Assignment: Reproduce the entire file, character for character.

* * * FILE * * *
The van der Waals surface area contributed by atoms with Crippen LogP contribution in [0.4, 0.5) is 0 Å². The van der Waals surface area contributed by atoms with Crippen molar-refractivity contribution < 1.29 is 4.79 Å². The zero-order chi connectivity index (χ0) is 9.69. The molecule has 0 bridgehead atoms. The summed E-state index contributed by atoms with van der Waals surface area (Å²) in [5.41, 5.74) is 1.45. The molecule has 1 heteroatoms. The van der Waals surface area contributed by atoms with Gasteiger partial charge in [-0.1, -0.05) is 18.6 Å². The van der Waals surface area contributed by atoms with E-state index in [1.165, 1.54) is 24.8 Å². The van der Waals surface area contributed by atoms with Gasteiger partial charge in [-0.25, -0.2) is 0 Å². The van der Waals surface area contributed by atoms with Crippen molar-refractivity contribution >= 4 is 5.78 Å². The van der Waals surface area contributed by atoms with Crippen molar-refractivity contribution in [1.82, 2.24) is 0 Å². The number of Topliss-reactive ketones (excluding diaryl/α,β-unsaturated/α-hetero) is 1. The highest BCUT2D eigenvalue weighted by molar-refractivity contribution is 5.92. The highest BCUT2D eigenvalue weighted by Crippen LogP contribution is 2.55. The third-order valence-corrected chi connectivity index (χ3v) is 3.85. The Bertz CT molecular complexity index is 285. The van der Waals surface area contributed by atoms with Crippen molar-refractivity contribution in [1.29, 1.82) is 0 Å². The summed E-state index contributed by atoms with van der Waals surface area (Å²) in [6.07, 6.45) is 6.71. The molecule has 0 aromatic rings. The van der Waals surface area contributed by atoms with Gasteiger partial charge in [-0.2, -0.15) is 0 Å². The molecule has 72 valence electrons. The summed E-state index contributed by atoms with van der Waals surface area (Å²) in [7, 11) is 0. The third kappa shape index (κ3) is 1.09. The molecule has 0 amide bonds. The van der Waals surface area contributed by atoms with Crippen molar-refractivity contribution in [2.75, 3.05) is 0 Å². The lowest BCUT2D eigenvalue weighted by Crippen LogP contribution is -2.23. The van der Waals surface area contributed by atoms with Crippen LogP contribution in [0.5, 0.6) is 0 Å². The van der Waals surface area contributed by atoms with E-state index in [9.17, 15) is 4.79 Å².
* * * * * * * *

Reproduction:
The van der Waals surface area contributed by atoms with Crippen LogP contribution in [0.4, 0.5) is 0 Å². The van der Waals surface area contributed by atoms with Crippen molar-refractivity contribution < 1.29 is 4.79 Å². The zero-order chi connectivity index (χ0) is 9.69. The molecule has 0 bridgehead atoms. The summed E-state index contributed by atoms with van der Waals surface area (Å²) in [5.41, 5.74) is 1.45. The molecule has 1 heteroatoms. The van der Waals surface area contributed by atoms with Gasteiger partial charge in [-0.1, -0.05) is 18.6 Å². The van der Waals surface area contributed by atoms with E-state index in [1.165, 1.54) is 24.8 Å². The van der Waals surface area contributed by atoms with Gasteiger partial charge in [-0.25, -0.2) is 0 Å². The van der Waals surface area contributed by atoms with Crippen molar-refractivity contribution >= 4 is 5.78 Å². The van der Waals surface area contributed by atoms with Crippen molar-refractivity contribution in [1.82, 2.24) is 0 Å². The number of Topliss-reactive ketones (excluding diaryl/α,β-unsaturated/α-hetero) is 1. The highest BCUT2D eigenvalue weighted by molar-refractivity contribution is 5.92. The highest BCUT2D eigenvalue weighted by Crippen LogP contribution is 2.55. The third-order valence-corrected chi connectivity index (χ3v) is 3.85. The Bertz CT molecular complexity index is 285. The van der Waals surface area contributed by atoms with Crippen molar-refractivity contribution in [1.29, 1.82) is 0 Å². The summed E-state index contributed by atoms with van der Waals surface area (Å²) in [6.07, 6.45) is 6.71. The molecule has 0 aromatic rings. The van der Waals surface area contributed by atoms with Gasteiger partial charge in [-0.2, -0.15) is 0 Å². The molecule has 72 valence electrons. The summed E-state index contributed by atoms with van der Waals surface area (Å²) in [7, 11) is 0. The third kappa shape index (κ3) is 1.09. The molecule has 0 amide bonds. The van der Waals surface area contributed by atoms with Crippen molar-refractivity contribution in [2.75, 3.05) is 0 Å². The lowest BCUT2D eigenvalue weighted by Crippen LogP contribution is -2.23. The van der Waals surface area contributed by atoms with Crippen LogP contribution in [0.5, 0.6) is 0 Å². The van der Waals surface area contributed by atoms with E-state index in [9.17, 15) is 4.79 Å².